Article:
Jim Springman is very special. His older brother is a genius scientist, and his older sister is a famous author. Jim is just a kid who gets lousy presents for his birthday – a bus pass and two new neighbours. But when Jim’s brother Fletcher accidentally unleashes the fifth dimension, Jim’s world becomes crazier and crazier, and he and his two neighbours are caught up in trying to figure ou what has gone wrong and how it can be fixed.
Jim Springman and the Realm of Glory is a funny new fantasy offering in which reality is thrown into chaos and starts to appear more and more like the world in Jim’s sister’s book, the Realm of Glory a book which Jim hates, even though he hasn’t read it. There is action aplenty, with twists and turns and laughs to entertain middle and upper primary aged readers.
Lots of fun.
Jim Springman and the Realm of Glory, by Joshua Wright
Scholastic Press, 2010
This book can be purchased online from Fishpond. Buying through this link supports Aussiereviews.
Something is amiss in the land of Sausagopolis. The lovely Princess Sugar has run away, and only the heroic Sir Glame and his trusty steed, Bill, can find her. Together, they travel the land, following clues, getting into trouble and making silly jokes as they search for the missing Princess.
The sequel to the well-received Plotless, Pointelss, Pathetic, Hapless, Hopeless, Horrible is full of humorous cartoons, sappy jokes, toilet humour and all the trademarks of author/illustrator Joshua Wright.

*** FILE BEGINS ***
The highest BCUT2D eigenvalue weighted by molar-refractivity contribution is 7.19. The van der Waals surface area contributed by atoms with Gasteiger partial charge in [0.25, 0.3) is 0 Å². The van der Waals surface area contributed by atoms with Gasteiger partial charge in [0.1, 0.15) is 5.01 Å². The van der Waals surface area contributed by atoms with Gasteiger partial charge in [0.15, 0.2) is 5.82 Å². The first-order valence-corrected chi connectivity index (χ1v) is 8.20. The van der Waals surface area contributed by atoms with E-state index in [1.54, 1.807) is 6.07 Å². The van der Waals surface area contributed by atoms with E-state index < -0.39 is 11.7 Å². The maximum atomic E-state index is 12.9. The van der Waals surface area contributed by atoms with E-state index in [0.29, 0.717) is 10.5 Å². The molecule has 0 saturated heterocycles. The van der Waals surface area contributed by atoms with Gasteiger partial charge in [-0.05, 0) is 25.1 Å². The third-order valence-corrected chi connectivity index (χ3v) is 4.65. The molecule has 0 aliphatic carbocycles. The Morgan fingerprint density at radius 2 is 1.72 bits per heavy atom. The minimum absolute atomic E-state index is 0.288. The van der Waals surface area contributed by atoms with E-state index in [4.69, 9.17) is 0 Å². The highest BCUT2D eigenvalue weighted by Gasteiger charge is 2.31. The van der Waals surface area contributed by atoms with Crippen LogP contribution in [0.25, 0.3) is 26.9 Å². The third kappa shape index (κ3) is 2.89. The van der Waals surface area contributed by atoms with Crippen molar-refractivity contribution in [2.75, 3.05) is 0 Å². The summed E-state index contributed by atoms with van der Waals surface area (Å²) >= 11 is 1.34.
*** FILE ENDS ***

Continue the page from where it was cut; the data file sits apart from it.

This volume does, however, have one disappointing aspect. Very early in the book Wright explains Sir Glame’s recovery from illness and mental instability, saying he found (and took) some expired medicine in a public toilet, and is now fully recovered. The humour in this statement is non-existent: with a recommneded reading audience of 8 to 13 year olds, this seems an irresponsible piece of text. It is a pity that a text which will be of such appeal to young readers has to be marred by this one page.
If it were not for this flaw, this would be an excellent book – likely to appeal as much to struggling readers as to confident, and full of laughs.
Hapless,Hopeless, Horrible, by Joshua Wright
Allen & Unwin, 2003
Egads! There’s trouble afoot in the land of Sausagopolis.
Somebody has been writing naughty poetry – poetry sure to corrupt the minds of innocent, straight-laced citizens.
But don’t fear, dear reader, because help is at hand – Sir Glame, knight hero, and his trusty sidekick Bill (actually a talking horse) – are on a quest to stop the evil Saucy McRascal, author of the Big Book of Fun
This is, however, no traditional fantasy-quest story. The title, Plotless Pointless Pathetic gives more than a little hint to the true nature of the story.
Author Joshua Wright fills the book with corny jokes, inexplicable plot twists and plenty of general silliness. Cartoons on every page provide distractions and humour.
As Glame and Bill blunder their way through the quest, they encounter colossally scary monsters, scrap trucks and freaky fuzzies, who talk cute but act mean.
This hilarious book will appeal to children aged 8 to 12, athough older readers will also find some laughs.
Plotless Pointless Pathetic is the first book from Joshua Wright. One suspects it won’t be his last.
Plotless Pointless Pathetic, by Joshua Wright
Allen & Unwin 2002